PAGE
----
When it comes to putting, distance control is far more important than aim. After all, the amount that a putt will break depends on how fast the ball is rolling.
A lot of players are under the impression that in order to sink a putt you have to achieve a perfect combination of both speed and direction, but this isn’t necessarily true, and if you continue reading you’ll find out why.
First things first, if your putt doesn’t make it to the hole, it’s impossible for it to go in. It doesn’t matter how perfectly you read the break, if you don’t hit it hard enough, you’re not going to make anything.
On sloping putts, many golfers think that if they hit it hard and take out the break there’s a better chance of it going in. This generally holds true for putts inside of 3 or 4 feet but on longer putts, the odds of making it are pretty slim. It’s also risky to hit it hard because if you do miss you won’t have a tap in coming back. Basically, when you hit a putt that has too much speed, it won’t go in unless you hit the dead center of the cup.
Obviously, if you hit a putt with less speed you have to play more break. However, a putt with less speed can still drop even if it catches the edge of the cup (otherwise known as a lip-in). So if you correctly gauge the speed of a putt, the range of lines that your putt can travel on and still go in the hole will increase and you won’t have to be quite as precise.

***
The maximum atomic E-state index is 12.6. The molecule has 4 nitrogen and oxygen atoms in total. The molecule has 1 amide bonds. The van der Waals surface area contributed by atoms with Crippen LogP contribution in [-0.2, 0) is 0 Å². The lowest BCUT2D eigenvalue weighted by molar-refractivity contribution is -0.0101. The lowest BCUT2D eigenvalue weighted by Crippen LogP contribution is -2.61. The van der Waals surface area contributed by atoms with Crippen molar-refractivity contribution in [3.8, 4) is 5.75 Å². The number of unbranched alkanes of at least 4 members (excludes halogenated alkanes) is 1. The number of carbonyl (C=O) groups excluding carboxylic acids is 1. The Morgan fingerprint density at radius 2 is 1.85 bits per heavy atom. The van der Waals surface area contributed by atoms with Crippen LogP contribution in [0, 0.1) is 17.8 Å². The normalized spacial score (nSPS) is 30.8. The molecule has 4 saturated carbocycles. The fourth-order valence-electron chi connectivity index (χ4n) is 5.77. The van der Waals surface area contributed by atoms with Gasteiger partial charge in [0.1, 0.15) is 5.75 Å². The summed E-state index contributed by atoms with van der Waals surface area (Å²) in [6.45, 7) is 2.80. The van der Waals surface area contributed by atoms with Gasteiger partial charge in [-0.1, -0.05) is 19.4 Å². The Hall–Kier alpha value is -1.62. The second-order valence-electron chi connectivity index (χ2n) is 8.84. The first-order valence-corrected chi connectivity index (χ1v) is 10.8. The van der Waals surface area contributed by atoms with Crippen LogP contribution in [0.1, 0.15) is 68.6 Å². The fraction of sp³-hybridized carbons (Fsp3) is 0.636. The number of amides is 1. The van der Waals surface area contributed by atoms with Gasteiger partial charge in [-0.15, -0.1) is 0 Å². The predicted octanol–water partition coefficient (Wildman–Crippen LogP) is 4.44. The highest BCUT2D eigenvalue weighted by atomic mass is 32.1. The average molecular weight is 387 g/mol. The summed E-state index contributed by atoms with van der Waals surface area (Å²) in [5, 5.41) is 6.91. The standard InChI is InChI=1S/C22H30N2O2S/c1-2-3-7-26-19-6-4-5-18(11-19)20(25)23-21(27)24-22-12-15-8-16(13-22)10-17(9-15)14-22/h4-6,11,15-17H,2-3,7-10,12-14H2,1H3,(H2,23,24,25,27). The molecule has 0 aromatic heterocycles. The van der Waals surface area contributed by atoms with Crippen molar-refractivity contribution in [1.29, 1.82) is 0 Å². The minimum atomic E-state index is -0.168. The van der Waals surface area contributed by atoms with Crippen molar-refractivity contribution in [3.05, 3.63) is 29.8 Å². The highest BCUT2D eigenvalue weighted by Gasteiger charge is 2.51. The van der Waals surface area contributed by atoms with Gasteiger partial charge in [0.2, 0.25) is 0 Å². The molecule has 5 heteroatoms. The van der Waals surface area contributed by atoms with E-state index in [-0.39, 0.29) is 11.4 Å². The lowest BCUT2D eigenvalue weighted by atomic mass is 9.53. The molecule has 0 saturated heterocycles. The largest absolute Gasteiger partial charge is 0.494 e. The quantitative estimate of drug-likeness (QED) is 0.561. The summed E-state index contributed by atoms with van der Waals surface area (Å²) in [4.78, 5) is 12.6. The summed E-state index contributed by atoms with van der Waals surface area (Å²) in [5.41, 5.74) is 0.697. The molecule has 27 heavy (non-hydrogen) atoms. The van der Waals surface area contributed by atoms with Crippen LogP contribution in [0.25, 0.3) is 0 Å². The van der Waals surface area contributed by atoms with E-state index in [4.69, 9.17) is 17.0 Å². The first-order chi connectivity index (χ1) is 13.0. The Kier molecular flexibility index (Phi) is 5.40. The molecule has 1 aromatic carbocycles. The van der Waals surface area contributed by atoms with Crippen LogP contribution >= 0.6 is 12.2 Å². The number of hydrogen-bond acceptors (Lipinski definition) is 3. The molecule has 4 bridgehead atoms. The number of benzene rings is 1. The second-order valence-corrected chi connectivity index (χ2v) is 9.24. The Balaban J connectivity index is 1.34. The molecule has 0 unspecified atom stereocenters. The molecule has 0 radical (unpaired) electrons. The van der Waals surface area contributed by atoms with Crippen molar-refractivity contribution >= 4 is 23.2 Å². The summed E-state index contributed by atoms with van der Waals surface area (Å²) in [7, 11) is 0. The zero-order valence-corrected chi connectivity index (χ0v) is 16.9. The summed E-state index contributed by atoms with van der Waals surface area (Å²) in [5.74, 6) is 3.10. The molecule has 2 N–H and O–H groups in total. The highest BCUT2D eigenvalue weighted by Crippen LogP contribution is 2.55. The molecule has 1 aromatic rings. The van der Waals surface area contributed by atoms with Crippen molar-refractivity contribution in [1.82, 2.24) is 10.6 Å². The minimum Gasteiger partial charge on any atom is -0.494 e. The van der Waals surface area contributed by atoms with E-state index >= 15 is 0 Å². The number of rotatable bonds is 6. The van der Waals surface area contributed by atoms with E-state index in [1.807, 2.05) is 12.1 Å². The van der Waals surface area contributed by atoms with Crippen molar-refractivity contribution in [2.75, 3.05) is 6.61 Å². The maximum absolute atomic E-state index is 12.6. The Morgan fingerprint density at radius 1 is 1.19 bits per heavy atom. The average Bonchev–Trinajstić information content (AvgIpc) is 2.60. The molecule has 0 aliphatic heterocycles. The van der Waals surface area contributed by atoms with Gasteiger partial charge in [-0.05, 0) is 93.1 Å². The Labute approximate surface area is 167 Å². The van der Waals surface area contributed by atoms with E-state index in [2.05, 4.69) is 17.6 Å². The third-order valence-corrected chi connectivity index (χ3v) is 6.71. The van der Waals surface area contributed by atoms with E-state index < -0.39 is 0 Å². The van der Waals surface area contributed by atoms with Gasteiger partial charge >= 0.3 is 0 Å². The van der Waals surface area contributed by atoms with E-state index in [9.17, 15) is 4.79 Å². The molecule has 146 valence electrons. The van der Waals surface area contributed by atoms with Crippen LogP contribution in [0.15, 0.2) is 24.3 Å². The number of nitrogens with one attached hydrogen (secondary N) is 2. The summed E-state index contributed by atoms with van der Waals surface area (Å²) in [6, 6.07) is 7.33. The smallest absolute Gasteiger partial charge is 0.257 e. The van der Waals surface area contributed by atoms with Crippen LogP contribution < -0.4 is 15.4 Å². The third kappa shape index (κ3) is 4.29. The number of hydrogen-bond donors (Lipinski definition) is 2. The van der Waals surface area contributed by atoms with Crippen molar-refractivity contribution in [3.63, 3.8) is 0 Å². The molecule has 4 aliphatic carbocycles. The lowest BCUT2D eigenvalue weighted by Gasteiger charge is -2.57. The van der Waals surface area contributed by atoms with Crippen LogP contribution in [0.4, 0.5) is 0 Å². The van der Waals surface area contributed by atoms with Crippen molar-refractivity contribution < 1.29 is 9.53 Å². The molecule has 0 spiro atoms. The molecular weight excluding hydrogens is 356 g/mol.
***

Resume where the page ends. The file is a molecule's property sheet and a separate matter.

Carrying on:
So now the most important question: How hard do you want to hit your putts? And the answer is very simple; about 1 to 2 feet past the hole.
In a perfect world, every putt would drop into the hole on its last rotation but no ones perfect and if you make a habit of trying to do this, you’re going to end up with a lot of putts stopping short. So next time you have a putt of considerable length, try to visualize how hard you need to hit the ball in order for it to stop just past the hole.
You can practice by putting at something other than a hole. Put an object down on a flat part of the green and try to focus on getting your ball to stop just after it rolls by. By thinking about something other than your ball dropping into the bottom of the cup, you’ll be able to focus more controlling your distance and if you can master that, you’ll make more putts. And the ones that you don’t make won’t end up too far from the cup.